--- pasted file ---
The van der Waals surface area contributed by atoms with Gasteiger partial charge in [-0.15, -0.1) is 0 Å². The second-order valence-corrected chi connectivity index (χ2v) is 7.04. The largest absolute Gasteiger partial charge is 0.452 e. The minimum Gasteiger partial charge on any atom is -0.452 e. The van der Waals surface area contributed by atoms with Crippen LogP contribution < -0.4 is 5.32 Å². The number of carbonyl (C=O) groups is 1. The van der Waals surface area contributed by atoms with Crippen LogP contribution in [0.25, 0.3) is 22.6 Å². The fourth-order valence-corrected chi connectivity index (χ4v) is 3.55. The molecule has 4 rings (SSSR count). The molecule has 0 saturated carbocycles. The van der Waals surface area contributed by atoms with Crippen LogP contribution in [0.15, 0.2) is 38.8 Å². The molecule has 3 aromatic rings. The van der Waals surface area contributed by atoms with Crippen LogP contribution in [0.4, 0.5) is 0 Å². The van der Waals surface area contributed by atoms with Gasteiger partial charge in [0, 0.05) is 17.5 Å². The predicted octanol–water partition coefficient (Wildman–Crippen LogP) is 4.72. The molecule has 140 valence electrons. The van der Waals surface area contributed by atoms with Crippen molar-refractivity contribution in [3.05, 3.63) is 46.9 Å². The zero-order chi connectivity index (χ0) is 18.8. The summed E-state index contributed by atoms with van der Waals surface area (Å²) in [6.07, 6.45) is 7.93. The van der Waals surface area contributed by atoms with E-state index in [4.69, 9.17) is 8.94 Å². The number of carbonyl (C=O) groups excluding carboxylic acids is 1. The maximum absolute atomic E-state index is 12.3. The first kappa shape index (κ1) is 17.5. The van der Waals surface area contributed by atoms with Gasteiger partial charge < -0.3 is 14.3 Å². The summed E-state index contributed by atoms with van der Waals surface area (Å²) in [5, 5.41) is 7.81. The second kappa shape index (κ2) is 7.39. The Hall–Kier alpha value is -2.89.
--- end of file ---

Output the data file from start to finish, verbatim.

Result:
The van der Waals surface area contributed by atoms with Gasteiger partial charge in [-0.15, -0.1) is 0 Å². The second-order valence-corrected chi connectivity index (χ2v) is 7.04. The largest absolute Gasteiger partial charge is 0.452 e. The minimum Gasteiger partial charge on any atom is -0.452 e. The van der Waals surface area contributed by atoms with Crippen LogP contribution < -0.4 is 5.32 Å². The number of carbonyl (C=O) groups is 1. The van der Waals surface area contributed by atoms with Crippen LogP contribution in [0.25, 0.3) is 22.6 Å². The fourth-order valence-corrected chi connectivity index (χ4v) is 3.55. The molecule has 4 rings (SSSR count). The molecule has 0 saturated carbocycles. The van der Waals surface area contributed by atoms with Crippen LogP contribution in [0.15, 0.2) is 38.8 Å². The molecule has 3 aromatic rings. The van der Waals surface area contributed by atoms with Crippen LogP contribution in [0.4, 0.5) is 0 Å². The van der Waals surface area contributed by atoms with Gasteiger partial charge in [0, 0.05) is 17.5 Å². The predicted octanol–water partition coefficient (Wildman–Crippen LogP) is 4.72. The molecule has 140 valence electrons. The van der Waals surface area contributed by atoms with Crippen molar-refractivity contribution in [3.05, 3.63) is 46.9 Å². The zero-order chi connectivity index (χ0) is 18.8. The summed E-state index contributed by atoms with van der Waals surface area (Å²) in [6.07, 6.45) is 7.93. The van der Waals surface area contributed by atoms with E-state index in [4.69, 9.17) is 8.94 Å². The number of carbonyl (C=O) groups excluding carboxylic acids is 1. The maximum absolute atomic E-state index is 12.3. The first kappa shape index (κ1) is 17.5. The van der Waals surface area contributed by atoms with Gasteiger partial charge < -0.3 is 14.3 Å². The summed E-state index contributed by atoms with van der Waals surface area (Å²) in [5, 5.41) is 7.81. The second kappa shape index (κ2) is 7.39. The Hall–Kier alpha value is -2.89.